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THE DAISY.

41

It caught the breath of morns and eves,
And wooed the swallow to its leaves.
By rains and dews and sunshine fed,
Over the outer wall it spread;
And in the day-beam, waving free,
It grew into a steadfast tree.
Upon that solitary place
Its verdure threw adorning grace;
The mating birds became its guests,
And sang its praises from their nests.
Wouldst know the moral of the rhyme ?
Behold the heavenly light, and climb,—
To every dungeon comes a ray
Of God's interminable day.

CHARLES MACKAY.

THE DAISY.
Not worlds on worlds, in masses deep,

Need we to prove a God is here;
The daisy, fresh from nature's sleep,

Tells of His hand in lines as clear. For who but He who arched the skies,

And pours the dayspring's living floodWondrous alike in all He tries

Could raise the daisy's purple bud, Mould its green cup, its wiry stem,

Its fringèd border nicely spin, And cut the gold-embossèd gem,

That, set in silver, gleams within ; And fling it, unrestrained and free,

O'er hill and dale, and desert sod, That man, where'er he walks, may see In every step the stamp of God?

DR. GOOD, 1764-1827.

THE KING AND THE SPIDER.*

KING BRUCE of Scotland flung himself down

In a lonely mood to think ;
'Tis true he was monarch and wore a crown,

But his heart was beginning to sink.
For he had been trying to do a great deed
To make his people

glad :
He had tried and tried, but couldn't succeed :

And so he became quite sad.
He flung himself down in low despair,

As grieved as man could be:
And after a while, as he pondered there,

" I'll give it all up,” said he.
Now just at the moment a spider dropped,

With its silken cobweb clue;
And the king in the midst of his thinking stopped

To see what the spider would do.
'Twas a long way up to the ceiling dome,

And it hung by a rope so fine;
That how it would get to its cobweb home

King Bruce could not divine.
It soon began to cling and crawl

Straight up with strong endeavour;
But down it came with a slippery sprawl,

As near to the ground as ever.
Up, up it ran, not a second it stayed

To utter the least complaint,
Till it fell still lower, and there it laid,

A little dizzy and faint.
Its head grew steady-again it went,

And travelled a half-yard higher;
'Twas a delicate thread it had to tread,

And a road where its feet would tire.

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* Inserted, together with “The Old Arm-chair," p. 69, and “ Home for the Holidays,” by permission of Miss Eliza Cook.

THE KING AND THE SPIDER.

43

Again it fell and swung below,

But again it quickly mounted;
Till up and down, now fast, now slow,

Nine brave attempts were counted.

“Sure,” cried the king, " that foolish thing

Will strive no more to climb :
When it toils so hard to reach and cling,

And tumbles every time.”

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But up the insect went once more.

Ah me! 'tis an anxious minute :
He's only a foot from his cobweb door-

Oh! say, will he lose or win it ?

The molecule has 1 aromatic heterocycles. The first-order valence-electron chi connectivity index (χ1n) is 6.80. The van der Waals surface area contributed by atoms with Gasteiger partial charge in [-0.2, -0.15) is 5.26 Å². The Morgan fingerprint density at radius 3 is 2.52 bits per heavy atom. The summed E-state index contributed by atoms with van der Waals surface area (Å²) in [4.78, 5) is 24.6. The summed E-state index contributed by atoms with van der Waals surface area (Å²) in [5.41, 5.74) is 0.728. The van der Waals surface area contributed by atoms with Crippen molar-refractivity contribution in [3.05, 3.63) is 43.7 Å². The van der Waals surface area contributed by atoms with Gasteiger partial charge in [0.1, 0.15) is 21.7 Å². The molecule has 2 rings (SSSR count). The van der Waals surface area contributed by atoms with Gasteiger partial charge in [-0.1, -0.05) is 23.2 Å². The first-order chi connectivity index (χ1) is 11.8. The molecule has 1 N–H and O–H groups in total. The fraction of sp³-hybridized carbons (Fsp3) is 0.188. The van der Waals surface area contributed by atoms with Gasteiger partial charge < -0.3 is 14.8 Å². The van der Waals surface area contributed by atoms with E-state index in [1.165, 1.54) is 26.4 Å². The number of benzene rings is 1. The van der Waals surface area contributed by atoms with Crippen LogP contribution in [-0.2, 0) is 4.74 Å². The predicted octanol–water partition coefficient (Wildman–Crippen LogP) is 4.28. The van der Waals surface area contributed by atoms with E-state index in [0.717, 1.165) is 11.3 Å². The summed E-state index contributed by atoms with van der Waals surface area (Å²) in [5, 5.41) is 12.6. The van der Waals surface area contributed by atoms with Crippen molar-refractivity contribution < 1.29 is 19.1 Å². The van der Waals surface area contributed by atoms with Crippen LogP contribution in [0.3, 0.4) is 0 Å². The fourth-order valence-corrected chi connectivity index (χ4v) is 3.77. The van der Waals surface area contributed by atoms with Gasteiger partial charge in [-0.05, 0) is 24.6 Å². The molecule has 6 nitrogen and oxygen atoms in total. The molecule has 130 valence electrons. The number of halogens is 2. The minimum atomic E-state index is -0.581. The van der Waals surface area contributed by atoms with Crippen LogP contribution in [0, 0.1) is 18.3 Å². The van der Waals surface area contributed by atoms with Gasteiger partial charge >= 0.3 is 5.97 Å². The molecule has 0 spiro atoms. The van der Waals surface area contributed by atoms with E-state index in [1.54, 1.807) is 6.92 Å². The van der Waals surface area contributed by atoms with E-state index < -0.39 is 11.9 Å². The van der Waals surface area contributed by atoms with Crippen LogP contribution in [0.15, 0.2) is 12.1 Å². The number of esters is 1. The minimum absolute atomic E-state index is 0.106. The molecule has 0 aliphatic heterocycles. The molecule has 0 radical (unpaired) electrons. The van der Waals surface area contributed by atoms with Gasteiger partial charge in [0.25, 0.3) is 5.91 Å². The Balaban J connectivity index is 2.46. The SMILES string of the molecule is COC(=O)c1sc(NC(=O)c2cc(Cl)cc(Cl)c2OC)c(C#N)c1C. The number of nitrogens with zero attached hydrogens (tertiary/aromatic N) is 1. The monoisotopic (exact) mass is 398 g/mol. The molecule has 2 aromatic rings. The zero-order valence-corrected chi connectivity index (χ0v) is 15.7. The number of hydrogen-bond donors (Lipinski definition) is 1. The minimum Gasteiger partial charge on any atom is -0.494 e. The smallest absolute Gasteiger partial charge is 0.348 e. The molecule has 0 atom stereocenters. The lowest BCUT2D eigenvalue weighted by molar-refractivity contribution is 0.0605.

Steadily, steadily, inch by inch,

Higher and higher he got;
And a bold little run at the very last pinch,

Put him into his native cot.

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“ Bravo ! bravo !” the king cried out,

· All honour to those who try! The spider up there defied despair ;

He conquered, and why shouldn't I ?”

And Bruce of Scotland braced his mind,

And gossips tell the tale,
That he tried once more as he tried before,

And that time did not fail.

Pay goodly heed, all ye who read,

, And beware of saying, “I can't.' 'Tis a cowardly word, and apt to lead

To idleness, folly, and want.
Whenever you find your heart despair

Of doing some goodly thing ;
Con over this strain, try bravely again,
And remember the spider and king!

ELIZA COOK.

THE VILLAGE BLACKSMITH. UNDER a spreading chestnut tree

The village smithy stands ; The smith, a mighty man is he,

With large and sinewy hands ; .
And the muscles of his brawny arms

Are strong as iron bands.
His hair is crisp, and black, and long,

His face is like the tan;
His brow is wet with honest sweat,

He earns whate'er he can,
And looks the whole world in the face,

For he owes not any man.
Week in, week out, from morn till night,

You can hear his bellows blow;
You can hear him swing his heavy sledge,

With measured beat and slow,
Like a sexton ringing the village bell,

When the evening sun is low.
And children coming home from school

Look in at the open door ;
They love to see the flaming forge,

And hear the bellows roar,
And catch the burning sparks that fly

Like chaff from a thrashing-floor.
He goes on Sunday to the church,

And sits among his boys ;
He hears the parson pray and preach,

He hears his daughter's voice
Singing in the village choir,

And it makes his heart rejoice.
It sounds to him like her mother's voice,

Singing in paradise !
He needs must think of her once more,

How in the grave she lies ;
And with his hard, rough hand he wipes

A tear out of his eyes.

THE DAWNING DAY.

45

Toiling-rejoicing-sorrowing,

Onward through life he goes ; Each morning sees some task begun,

Each evening sees it close ;
Something attempted, something done,

Has earned a night's repose.
Thanks, thanks to thee, my worthy friend,

For the lesson thou hast taught!
Thus at the flaming forge of life

Our fortunes must be wrought; Thus on its sounding anvil shaped Each burning deed and thought!

H. W. LONGFELLOW.

THE DAWNING DAY.

So here hath been dawning

Another blue day :
Think, wilt thou let it

Slip useless away ?

Out of Eternity

This new day is born;
Into Eternity

At night doth return.
Behold it aforetime

No eyes ever did :
So soon it for ever

From all eyes is hid.
Here hath been dawning

Another blue day :
Think, wilt thou let it
Slip useless away ?

Thomas CARLYLE.

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